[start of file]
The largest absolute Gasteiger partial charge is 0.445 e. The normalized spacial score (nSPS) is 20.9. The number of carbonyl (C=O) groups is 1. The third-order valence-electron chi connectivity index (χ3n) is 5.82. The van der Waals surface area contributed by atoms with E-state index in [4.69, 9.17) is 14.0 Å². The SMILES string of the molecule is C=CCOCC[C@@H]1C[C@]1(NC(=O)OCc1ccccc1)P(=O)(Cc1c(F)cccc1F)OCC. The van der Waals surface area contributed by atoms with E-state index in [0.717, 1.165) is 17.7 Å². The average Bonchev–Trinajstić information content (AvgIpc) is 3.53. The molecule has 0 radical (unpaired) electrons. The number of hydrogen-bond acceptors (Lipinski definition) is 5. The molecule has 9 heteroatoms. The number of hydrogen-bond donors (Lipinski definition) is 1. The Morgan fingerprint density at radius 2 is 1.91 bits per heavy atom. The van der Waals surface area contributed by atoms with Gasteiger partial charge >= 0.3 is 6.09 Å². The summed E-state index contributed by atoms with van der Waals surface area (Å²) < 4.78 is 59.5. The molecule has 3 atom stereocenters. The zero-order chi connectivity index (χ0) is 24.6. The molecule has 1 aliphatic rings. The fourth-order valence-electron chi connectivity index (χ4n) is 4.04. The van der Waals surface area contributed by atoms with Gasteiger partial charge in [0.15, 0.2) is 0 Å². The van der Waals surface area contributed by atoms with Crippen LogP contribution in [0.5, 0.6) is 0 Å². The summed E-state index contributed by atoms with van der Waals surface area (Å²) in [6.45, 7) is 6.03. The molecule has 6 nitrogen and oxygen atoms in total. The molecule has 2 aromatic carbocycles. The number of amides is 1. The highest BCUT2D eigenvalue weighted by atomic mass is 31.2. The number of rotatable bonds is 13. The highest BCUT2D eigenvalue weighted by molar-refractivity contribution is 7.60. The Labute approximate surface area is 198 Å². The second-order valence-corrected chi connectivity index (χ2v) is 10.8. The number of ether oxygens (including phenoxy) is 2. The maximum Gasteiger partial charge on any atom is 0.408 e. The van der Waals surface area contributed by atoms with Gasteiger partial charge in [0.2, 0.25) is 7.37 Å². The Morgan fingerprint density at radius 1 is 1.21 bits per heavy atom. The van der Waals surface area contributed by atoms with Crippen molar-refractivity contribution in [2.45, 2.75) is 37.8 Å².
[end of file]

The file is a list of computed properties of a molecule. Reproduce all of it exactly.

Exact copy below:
The largest absolute Gasteiger partial charge is 0.445 e. The normalized spacial score (nSPS) is 20.9. The number of carbonyl (C=O) groups is 1. The third-order valence-electron chi connectivity index (χ3n) is 5.82. The van der Waals surface area contributed by atoms with E-state index in [4.69, 9.17) is 14.0 Å². The SMILES string of the molecule is C=CCOCC[C@@H]1C[C@]1(NC(=O)OCc1ccccc1)P(=O)(Cc1c(F)cccc1F)OCC. The van der Waals surface area contributed by atoms with E-state index in [0.717, 1.165) is 17.7 Å². The average Bonchev–Trinajstić information content (AvgIpc) is 3.53. The molecule has 0 radical (unpaired) electrons. The number of hydrogen-bond acceptors (Lipinski definition) is 5. The molecule has 9 heteroatoms. The number of hydrogen-bond donors (Lipinski definition) is 1. The Morgan fingerprint density at radius 2 is 1.91 bits per heavy atom. The van der Waals surface area contributed by atoms with Gasteiger partial charge >= 0.3 is 6.09 Å². The summed E-state index contributed by atoms with van der Waals surface area (Å²) < 4.78 is 59.5. The molecule has 3 atom stereocenters. The zero-order chi connectivity index (χ0) is 24.6. The molecule has 1 aliphatic rings. The fourth-order valence-electron chi connectivity index (χ4n) is 4.04. The van der Waals surface area contributed by atoms with Gasteiger partial charge in [0.15, 0.2) is 0 Å². The van der Waals surface area contributed by atoms with Crippen LogP contribution in [0.5, 0.6) is 0 Å². The summed E-state index contributed by atoms with van der Waals surface area (Å²) in [6.45, 7) is 6.03. The molecule has 6 nitrogen and oxygen atoms in total. The molecule has 2 aromatic carbocycles. The number of amides is 1. The highest BCUT2D eigenvalue weighted by atomic mass is 31.2. The number of rotatable bonds is 13. The highest BCUT2D eigenvalue weighted by molar-refractivity contribution is 7.60. The Labute approximate surface area is 198 Å². The second-order valence-corrected chi connectivity index (χ2v) is 10.8. The number of ether oxygens (including phenoxy) is 2. The maximum Gasteiger partial charge on any atom is 0.408 e. The van der Waals surface area contributed by atoms with Gasteiger partial charge in [0.2, 0.25) is 7.37 Å². The Morgan fingerprint density at radius 1 is 1.21 bits per heavy atom. The van der Waals surface area contributed by atoms with Crippen molar-refractivity contribution in [2.45, 2.75) is 37.8 Å².